I found this fabric for the Lisette dress and it has that magical small amount of stretch that was desperately needed for the first dress. It also has a lovely cross weave this time in red and light blue instead of denim and bronze. It's perhaps a little heavier than the other fabric but has a lovely soft feel. I'm going up a full size over all and grading out to an extra second size up from about 6 inches below my waist. Hopefully that'll negate the need for another WAS (Wide Arse Salvage)


I got lucky and found the same self striped cotton fabric for $3/metre that I'd made the original Japanese blouse from. It was available in the same dark red, but having just bought the dress fabric I thought it might be overload and I couldn't bear to sew the same thing over in the exact same fabric. This time I bought a colour that could only be described as wet seaweed.

I've split the pattern vertically and added 1.5cm on each side, front and back, from shoulder to hem. I've also added 1cm width on each side of the sleeve armhole and along the sides of the front and back pattern pieces. Nothing scientific about any of that, they just seemed plausible amounts to add to get it to fit. Luckily I've found someone with narrower shoulders and a lighter frame to take the original one off my hands and wear it.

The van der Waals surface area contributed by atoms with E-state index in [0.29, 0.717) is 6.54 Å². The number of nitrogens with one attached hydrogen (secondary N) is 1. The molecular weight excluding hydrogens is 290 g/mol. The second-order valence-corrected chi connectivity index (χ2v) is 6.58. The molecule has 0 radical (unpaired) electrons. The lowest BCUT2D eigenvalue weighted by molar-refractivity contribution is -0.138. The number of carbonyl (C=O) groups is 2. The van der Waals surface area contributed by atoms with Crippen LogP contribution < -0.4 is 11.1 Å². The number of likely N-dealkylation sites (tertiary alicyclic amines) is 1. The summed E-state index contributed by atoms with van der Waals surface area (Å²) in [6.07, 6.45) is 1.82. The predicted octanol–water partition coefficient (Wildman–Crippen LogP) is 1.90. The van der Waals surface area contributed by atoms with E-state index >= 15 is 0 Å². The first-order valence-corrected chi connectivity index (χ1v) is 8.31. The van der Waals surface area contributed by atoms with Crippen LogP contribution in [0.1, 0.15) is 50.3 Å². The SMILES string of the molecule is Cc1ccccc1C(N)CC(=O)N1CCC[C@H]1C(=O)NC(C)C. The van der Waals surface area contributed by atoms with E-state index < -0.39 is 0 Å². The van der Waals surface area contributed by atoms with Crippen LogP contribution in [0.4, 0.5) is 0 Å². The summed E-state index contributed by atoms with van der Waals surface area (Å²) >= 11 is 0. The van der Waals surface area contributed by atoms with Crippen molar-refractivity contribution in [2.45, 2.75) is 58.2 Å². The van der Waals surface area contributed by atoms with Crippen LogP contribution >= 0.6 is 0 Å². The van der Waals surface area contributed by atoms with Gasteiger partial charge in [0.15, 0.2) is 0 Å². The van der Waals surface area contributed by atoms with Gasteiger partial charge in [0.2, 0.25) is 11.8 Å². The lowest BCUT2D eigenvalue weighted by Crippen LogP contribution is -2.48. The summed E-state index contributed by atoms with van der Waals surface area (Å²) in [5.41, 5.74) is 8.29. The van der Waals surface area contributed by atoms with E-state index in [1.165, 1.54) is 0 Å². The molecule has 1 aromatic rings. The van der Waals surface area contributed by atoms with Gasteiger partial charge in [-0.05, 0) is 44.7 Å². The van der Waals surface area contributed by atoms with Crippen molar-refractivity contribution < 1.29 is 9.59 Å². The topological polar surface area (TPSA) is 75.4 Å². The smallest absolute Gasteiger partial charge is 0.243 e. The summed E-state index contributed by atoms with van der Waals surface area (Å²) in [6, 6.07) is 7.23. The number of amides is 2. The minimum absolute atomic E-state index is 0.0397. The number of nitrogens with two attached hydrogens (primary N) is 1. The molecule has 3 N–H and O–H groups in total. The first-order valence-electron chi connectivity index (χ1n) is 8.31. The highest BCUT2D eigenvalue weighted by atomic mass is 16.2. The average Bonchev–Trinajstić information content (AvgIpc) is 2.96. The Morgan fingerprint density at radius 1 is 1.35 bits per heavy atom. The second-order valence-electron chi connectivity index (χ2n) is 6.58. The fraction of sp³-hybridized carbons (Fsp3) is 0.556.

Onto the kids: Hats times four:
 Not the most exciting sewing but they're long overdue. Two each for the kids. There are some bucket hats in there from the Little Things To Sew book, but that won't add to my tally as I've already sewn that pattern.
Next up I've finally cut a pattern that I drafted months ago. The Oliver + S Fairy Tale Dress. I've no idea what this fabric would be called, but it's very sheer, has a self stripe through it and is kind of crinkly. It's threatening to be awful to sew and I've decided to cut two lots of everything from the cotton batiste lining fabric. I'll treat the sheer stuff and one lot of batiste as a single fabric for the outer and then the second lining layer will be the true lining. Will that work?

I didn't think I'd have to do anything for Halloween this year but the kids got an invite to a kindy trick or treating night. P wants to be a scary black ghost, A wants to be a happy purple ghost. I've drafted a pattern using the Happy Homemade hoodie, enlarged to spooky proportions. The broadcloth is on the line drying and I celebrated all this cutting by treating myself to some new scissors at the fabric store. Looking forward to tonight's cutting now!

Finally, I found this fabric also in the "everything $3/metre" shop. It's a medium weight cotton (probably best guess) with a tight weave and slight sheen. These wider stripes run across from selvedge to selvedge. I think it would be wide enough for the hem of a skirt or dress. I bought enough for something for me, and perhaps a little leftover for a skirt for A

 What do you recommend?.....

Poll: What would you do with the navy stripe fabric?

Monday 21 October 2013

Blogging by request

How very flattering!